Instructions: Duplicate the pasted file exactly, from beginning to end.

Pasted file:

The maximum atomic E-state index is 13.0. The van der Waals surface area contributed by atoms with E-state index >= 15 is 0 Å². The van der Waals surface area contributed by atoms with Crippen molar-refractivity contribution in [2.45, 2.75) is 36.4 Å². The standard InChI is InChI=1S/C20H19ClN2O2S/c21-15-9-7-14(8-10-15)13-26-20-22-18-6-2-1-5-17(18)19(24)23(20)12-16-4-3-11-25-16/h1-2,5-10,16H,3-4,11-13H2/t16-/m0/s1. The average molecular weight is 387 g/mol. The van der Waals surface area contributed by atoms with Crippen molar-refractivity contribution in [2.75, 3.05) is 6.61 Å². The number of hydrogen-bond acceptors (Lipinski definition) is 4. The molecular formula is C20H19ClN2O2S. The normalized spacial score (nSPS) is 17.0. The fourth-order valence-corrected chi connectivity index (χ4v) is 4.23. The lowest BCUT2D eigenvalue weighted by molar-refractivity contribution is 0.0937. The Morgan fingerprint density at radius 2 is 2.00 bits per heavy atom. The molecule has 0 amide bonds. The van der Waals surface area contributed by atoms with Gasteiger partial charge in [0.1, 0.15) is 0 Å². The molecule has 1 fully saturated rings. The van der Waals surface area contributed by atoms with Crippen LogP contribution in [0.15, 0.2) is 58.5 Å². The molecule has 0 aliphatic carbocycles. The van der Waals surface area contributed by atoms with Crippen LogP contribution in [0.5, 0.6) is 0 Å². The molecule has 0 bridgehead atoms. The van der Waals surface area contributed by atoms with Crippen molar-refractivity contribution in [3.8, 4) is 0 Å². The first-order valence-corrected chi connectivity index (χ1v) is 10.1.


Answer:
The maximum atomic E-state index is 13.0. The van der Waals surface area contributed by atoms with E-state index >= 15 is 0 Å². The van der Waals surface area contributed by atoms with Crippen molar-refractivity contribution in [2.45, 2.75) is 36.4 Å². The standard InChI is InChI=1S/C20H19ClN2O2S/c21-15-9-7-14(8-10-15)13-26-20-22-18-6-2-1-5-17(18)19(24)23(20)12-16-4-3-11-25-16/h1-2,5-10,16H,3-4,11-13H2/t16-/m0/s1. The average molecular weight is 387 g/mol. The van der Waals surface area contributed by atoms with Crippen molar-refractivity contribution in [2.75, 3.05) is 6.61 Å². The number of hydrogen-bond acceptors (Lipinski definition) is 4. The molecular formula is C20H19ClN2O2S. The normalized spacial score (nSPS) is 17.0. The fourth-order valence-corrected chi connectivity index (χ4v) is 4.23. The lowest BCUT2D eigenvalue weighted by molar-refractivity contribution is 0.0937. The Morgan fingerprint density at radius 2 is 2.00 bits per heavy atom. The molecule has 0 amide bonds. The van der Waals surface area contributed by atoms with Gasteiger partial charge in [0.1, 0.15) is 0 Å². The molecule has 1 fully saturated rings. The van der Waals surface area contributed by atoms with Crippen LogP contribution in [0.15, 0.2) is 58.5 Å². The molecule has 0 aliphatic carbocycles. The van der Waals surface area contributed by atoms with Crippen LogP contribution in [0.5, 0.6) is 0 Å². The molecule has 0 bridgehead atoms. The van der Waals surface area contributed by atoms with Crippen molar-refractivity contribution in [3.8, 4) is 0 Å². The first-order valence-corrected chi connectivity index (χ1v) is 10.1.